Prof. Dr. Eveline Dürr / Dr. Raúl Acosta
Globalized trade and economic links have produced increased affluence in countries with scarce experience of democracy, producing fragile or precarious middle classes amid stark inequalities.
While recent scholarly interest in the growth of Latin American middle classes has begun to unpack its history, cultural significance, and ramifications, the political effects of this novel posterity have not been explored in depth.
We do not seek to uncover overarching tendencies in the region, but rather examine specific examples through ethnographic and historic detail that may challenge established assumptions and shed light on unexamined phenomena.
In this three day symposium, we bring together scholars from anthropology in Europe, Latin America and the US to discuss the political consequences of the increasing affluence in the subcontinent.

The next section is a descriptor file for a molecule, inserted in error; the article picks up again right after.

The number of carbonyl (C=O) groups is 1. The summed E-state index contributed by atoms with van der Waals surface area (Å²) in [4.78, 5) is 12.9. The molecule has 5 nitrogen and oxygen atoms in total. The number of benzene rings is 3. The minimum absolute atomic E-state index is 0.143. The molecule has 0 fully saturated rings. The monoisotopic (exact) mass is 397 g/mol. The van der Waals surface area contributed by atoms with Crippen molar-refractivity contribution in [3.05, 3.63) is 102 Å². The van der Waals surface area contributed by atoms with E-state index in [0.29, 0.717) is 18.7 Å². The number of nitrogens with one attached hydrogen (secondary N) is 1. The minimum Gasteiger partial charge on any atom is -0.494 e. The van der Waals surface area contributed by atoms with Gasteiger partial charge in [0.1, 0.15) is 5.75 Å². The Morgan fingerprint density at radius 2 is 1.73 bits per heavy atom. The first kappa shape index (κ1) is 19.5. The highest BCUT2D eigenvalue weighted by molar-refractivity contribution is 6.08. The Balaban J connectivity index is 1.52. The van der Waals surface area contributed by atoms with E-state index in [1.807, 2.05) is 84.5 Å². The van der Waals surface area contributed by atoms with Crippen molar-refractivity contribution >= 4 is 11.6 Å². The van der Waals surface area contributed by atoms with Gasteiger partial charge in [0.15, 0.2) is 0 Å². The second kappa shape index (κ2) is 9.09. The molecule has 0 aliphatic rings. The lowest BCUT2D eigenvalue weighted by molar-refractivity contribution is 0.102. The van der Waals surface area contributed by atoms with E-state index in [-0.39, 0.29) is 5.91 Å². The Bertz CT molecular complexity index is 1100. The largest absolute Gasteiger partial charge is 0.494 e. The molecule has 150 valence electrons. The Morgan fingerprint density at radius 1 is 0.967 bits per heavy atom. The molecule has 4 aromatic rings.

Aspirational politics? Exploring repercussions of emerging middle classes in Latin America
An anthropological approach to the political repercussions of increasing affluence in a region characterised by stark inequalities, racial and socioeconomic prejudices, and discordant urbanization.
Senatssaal (E106) & Kleine Aula (A120),
Hauptgebäude LMU München
Sian Lazar (Cambridge)
Ricardo López (Western Washington University)
María Florencia Blanco Esmoris (Centro de Investigaciones Sociales, Buenos Aires)
Hendrikje Grunow (Universität Konstanz)
Nell Haynes (Georgetown University)
Benjamin Junge (State University of New York)
Moises Kopper (Max Planck Institute for the Study of Societies)
Pia Maier (LMU Munich)
Ellen Moddie (University of Illinois)
Denisse Román Burgos (El Colegio de Michoacán/University of Aberdeen)
Claudia Stern (University of Edinburgh)
Claudia Zamorano (CIESAS, Ciudad de México)
Download programme (PDF 170 KB)
Abstracts (PDF 1,4 MB)
Please register at: LatAmfirstname.lastname@example.org
Accommodation (PDF 74 KB)
How to get there? (PDF 291KB)